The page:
The plans of a new ‘watchman’ group led by Dale Craigan’s Gateway Driver met with mixed reactions. Manchester Evening News. Readers.
But the proposed patrol, led by Muhammad Imran Ali – also known as the Irish Amy – has sparked heated debate across the city, with some residents and politicians objecting to the plans.
Most of the objections revolve around Mr Ali’s previous convictions, including a charge of aiding and abetting a criminal in 2012, when he took convicted police killer Dale Craigan to a safe house in Leeds when he Killed a rival.
While fleeing, Craigan lured 32-year-old Pivona Fiona Bone and 23-year-old Nicola Hughes to an address in Thameside after making a fake theft report.
When they arrived, he shot them before throwing a grenade at them.
Mr Ali was sentenced to seven years in prison for his involvement in the crime, before being recalled to prison in 2018 for violating his license.
Suggestions have also received mixed reactions from MEN readers.
Some people expressed concern about the patrol, especially Mr. Ali’s involvement.
Allison Wheeler said: “What a complete slap in the face to the police family that Craigan has hit. I can’t imagine how they are feeling.”
Michael Houston added: “It looks like parts of Belfast in the worst of times. Certainly not.”
Others, however, were more supportive of the plans.
Stephen Dawson said: “There aren’t enough police to protect people on the streets, which is a fact, and if these people stop crime and make people feel safe in their homes, I’m ready for that.
“However, not having enough police on the streets is a failure of the government. We should not need patrol groups on the streets.”
Debbie Harrison added: “Sometimes a criminal has to know what a criminal looks like.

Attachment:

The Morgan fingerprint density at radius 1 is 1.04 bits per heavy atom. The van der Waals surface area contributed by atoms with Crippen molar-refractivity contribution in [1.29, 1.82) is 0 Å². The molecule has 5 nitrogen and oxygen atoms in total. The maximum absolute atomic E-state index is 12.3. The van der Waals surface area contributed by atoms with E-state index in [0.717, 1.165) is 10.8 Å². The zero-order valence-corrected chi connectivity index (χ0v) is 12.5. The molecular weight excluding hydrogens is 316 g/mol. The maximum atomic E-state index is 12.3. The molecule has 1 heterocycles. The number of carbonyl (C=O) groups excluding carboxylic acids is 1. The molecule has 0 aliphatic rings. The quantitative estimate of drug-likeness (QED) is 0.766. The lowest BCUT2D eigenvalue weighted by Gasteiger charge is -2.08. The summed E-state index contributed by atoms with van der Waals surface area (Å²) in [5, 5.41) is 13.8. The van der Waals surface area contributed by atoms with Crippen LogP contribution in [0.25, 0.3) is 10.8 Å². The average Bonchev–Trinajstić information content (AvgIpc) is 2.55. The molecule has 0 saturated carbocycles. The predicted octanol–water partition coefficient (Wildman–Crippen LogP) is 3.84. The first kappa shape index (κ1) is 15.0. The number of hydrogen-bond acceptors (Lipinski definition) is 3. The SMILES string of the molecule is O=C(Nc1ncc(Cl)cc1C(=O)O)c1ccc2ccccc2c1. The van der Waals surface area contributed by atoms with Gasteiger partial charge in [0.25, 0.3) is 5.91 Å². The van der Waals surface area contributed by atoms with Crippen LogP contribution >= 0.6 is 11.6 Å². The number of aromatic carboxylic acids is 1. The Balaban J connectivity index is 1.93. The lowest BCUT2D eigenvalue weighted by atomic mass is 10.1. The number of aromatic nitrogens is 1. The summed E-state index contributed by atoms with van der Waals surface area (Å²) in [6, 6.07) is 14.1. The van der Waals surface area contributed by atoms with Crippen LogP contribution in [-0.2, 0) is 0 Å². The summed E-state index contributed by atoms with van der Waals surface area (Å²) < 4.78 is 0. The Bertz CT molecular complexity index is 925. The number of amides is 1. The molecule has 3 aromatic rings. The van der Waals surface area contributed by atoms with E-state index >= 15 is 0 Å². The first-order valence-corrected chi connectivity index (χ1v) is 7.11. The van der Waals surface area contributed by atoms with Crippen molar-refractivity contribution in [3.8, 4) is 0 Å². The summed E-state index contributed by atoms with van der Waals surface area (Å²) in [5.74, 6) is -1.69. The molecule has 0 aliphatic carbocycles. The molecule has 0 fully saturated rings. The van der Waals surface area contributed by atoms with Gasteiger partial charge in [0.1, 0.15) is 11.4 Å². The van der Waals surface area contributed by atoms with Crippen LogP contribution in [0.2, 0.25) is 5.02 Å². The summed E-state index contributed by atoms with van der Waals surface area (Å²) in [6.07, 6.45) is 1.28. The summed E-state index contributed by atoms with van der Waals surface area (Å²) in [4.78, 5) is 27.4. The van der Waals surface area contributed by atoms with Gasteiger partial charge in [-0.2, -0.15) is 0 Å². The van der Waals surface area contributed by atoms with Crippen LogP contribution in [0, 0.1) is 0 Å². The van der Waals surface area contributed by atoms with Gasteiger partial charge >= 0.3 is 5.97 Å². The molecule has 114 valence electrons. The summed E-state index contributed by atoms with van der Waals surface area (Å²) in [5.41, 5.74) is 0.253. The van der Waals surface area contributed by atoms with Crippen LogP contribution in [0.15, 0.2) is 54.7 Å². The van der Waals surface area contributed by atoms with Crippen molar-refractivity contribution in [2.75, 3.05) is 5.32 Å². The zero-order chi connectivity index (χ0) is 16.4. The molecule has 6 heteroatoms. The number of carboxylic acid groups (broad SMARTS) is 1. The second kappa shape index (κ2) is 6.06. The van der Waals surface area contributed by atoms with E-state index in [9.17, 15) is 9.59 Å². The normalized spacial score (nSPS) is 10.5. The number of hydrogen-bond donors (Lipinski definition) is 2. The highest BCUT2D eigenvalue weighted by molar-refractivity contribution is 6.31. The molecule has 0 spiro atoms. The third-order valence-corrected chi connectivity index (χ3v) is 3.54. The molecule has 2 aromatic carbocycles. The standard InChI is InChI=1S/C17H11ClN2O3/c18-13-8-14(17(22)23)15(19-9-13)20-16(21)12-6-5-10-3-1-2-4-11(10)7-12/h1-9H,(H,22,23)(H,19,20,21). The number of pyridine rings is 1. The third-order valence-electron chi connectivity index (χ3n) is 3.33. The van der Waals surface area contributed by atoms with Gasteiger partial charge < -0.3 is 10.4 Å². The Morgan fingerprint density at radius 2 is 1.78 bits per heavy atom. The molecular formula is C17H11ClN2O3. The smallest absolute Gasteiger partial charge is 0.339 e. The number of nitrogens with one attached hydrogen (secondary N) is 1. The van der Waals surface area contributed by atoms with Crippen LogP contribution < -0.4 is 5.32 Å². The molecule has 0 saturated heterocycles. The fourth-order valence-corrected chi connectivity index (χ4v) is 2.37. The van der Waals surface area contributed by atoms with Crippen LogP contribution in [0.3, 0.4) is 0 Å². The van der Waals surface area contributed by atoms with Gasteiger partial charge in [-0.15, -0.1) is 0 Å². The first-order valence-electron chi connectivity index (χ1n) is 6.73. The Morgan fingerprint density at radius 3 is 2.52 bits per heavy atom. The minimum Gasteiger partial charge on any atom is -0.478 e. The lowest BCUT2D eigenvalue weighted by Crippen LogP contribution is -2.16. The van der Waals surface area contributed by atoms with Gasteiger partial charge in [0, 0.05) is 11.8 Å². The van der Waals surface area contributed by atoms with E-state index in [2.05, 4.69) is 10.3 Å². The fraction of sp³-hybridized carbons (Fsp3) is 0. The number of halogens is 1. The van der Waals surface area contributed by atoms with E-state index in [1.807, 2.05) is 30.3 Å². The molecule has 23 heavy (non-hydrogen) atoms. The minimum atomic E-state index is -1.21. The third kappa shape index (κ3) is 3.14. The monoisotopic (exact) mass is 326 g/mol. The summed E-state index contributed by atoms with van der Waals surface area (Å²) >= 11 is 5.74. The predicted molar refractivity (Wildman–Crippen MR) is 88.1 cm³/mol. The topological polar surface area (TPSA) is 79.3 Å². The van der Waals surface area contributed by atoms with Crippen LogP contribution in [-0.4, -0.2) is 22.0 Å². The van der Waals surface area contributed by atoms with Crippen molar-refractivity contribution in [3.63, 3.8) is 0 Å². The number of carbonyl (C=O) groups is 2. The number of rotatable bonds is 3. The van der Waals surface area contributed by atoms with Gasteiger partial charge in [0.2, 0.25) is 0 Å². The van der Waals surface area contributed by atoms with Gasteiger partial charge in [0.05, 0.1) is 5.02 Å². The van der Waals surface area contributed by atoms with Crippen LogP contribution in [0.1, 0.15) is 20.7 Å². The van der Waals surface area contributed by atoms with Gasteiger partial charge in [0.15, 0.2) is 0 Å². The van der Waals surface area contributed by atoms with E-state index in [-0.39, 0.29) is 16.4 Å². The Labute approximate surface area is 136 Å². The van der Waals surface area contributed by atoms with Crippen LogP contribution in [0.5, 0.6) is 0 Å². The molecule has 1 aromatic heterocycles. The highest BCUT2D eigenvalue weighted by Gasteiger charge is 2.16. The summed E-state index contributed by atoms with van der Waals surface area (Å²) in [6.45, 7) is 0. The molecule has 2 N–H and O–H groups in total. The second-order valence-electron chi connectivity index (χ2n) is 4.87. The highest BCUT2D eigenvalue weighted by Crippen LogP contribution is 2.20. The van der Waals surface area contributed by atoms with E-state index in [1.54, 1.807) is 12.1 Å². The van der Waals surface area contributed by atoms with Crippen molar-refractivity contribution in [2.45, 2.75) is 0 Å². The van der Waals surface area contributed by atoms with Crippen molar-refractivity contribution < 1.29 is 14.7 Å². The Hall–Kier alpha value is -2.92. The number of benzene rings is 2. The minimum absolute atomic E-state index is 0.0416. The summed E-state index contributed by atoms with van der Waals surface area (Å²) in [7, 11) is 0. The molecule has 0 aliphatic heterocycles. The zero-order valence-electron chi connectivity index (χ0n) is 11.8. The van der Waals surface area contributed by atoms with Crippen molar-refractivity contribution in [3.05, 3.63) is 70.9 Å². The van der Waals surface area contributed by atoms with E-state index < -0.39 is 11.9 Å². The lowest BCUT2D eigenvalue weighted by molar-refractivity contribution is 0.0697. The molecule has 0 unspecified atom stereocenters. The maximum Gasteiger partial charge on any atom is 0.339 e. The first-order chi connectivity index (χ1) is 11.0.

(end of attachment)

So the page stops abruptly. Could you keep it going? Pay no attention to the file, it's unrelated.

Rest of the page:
“If they’re doing well now, the past was a lesson for a reason.”
Pat Lee said: “He’s done his job, maybe he wants to give something back to the community.
“If he’s patrolling the area where I live, he won’t bother me at all. Truth be told, I would welcome him.”
John McGoldrick said: “Honest people who have been in the game will be heard more than anyone else.
“If it’s real, it could be a good thing.”
Despite both Oldham Council and the Greater Manchester Police (GMP) sharing concerns about the patrol, Mr Ali has said he intends to start his round in the near future.
He claims that many locals have responded positively to the plans.
When asked what he thought of the reaction of the people to his suggestions, Mr Ali said: “We will start very soon.
“As for people’s reactions, I think more and more people are manipulating what is in line with their statement or agenda.”
If patrolled, the group will consist of volunteers, who are not paid for their time.
No funding will be provided to the team, although they can seek advice or guidance from the authorities on how to keep everyone involved safe.
Oldham Council leader Urooj Shah, due to his childhood friendship with Mr Ali, faced questions about patrolling the council’s full sessions.
Addressing council chambers at a meeting last month, Kun Shah said: “As a local council, we will not seek to condemn any member of the public who wants to improve his local area.
“People’s concerns about the level of crime in their area are very real and all members hear about it regularly from their locals.
“However, we will question whether this type of road patrol is the best or most appropriate solution to the problem of residents.
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“As a result, we do not currently provide any support or funding to such groups, nor do we plan to do so.
“Greater Manchester Police work with individuals or groups who want to set up local neighborhood or street surveillance schemes.
“They engage directly with these groups to support and advise them on best practices. This includes making sure there is adequate insurance, establishing a code of conduct for volunteers and ensuring that Ensure effective safety procedures are in place.
“We have sent details of the proposed scheme to the Greater Manchester Police so that they can engage directly with those involved for advice and assistance.”